The UK’s Royal Bank of Scotland and Barclays have been shamed into promising to drop premium rate customer service lines.
The banks made the pledge after consumer watchdog Which? revealed that a staggering 73% of banks, building societies and credit card companies use premium rate customer service or complaint lines. 177 out of 242 customer service or complaint lines were listed as expensive 084 or 087 numbers.
Richard Lloyd, Which? executive director, urged other banks to follow RBS and Barclays’ lead. He said: "Millions of us prefer to deal with our bank on the phone, yet we are expected to cough up for a costly call when we do.
With two of the biggest banking groups now leading the way by offering freephone or geographic numers, we hope this is a tipping point for the banking sector. There’s really no excuse for other providers not to follow suit."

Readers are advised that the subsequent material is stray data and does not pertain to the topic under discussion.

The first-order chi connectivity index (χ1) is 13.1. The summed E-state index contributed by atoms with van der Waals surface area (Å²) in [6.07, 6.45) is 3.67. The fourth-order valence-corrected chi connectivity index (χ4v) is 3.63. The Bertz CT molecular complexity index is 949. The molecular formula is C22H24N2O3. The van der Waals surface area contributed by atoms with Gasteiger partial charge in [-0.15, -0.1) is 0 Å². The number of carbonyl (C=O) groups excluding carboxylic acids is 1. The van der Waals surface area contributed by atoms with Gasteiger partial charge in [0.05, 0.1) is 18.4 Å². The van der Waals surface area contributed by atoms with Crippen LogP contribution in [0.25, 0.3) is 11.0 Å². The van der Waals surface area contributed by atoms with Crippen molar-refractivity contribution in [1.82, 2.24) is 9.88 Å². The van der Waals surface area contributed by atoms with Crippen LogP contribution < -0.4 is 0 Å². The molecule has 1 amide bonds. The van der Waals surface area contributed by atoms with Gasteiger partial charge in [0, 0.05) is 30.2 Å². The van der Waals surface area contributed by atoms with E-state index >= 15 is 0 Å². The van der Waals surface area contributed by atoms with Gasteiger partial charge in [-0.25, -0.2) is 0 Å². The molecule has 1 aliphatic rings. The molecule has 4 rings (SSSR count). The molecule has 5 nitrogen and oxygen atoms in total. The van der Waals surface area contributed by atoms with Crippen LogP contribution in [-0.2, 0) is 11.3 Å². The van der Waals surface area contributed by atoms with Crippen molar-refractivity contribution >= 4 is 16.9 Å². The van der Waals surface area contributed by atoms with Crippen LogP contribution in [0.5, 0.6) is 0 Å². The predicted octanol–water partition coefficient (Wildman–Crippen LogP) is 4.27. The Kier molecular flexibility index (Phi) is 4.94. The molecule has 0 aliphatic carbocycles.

RBS has said it will introduce basic rate numbers for general enquiries and a freephone number for complaints by December, while Barclays has promised a freephone or basic rate number for all customer enquiries.
Rumour has it that insurer Legal & General may follow the banks’ example.
Paul Clark, CEO of complaints management software maker Charter UK, said: "Premium rate enquiry lines are a clear sign of a customer service strategy that is fundamentally flawed, and of a business that doesn’t value the voice of its customers.
"By directing customer complaints towards premium rate phone lines and email contact forms, many companies have been missing out on a vital, free source of feedback that could be used to improve the business."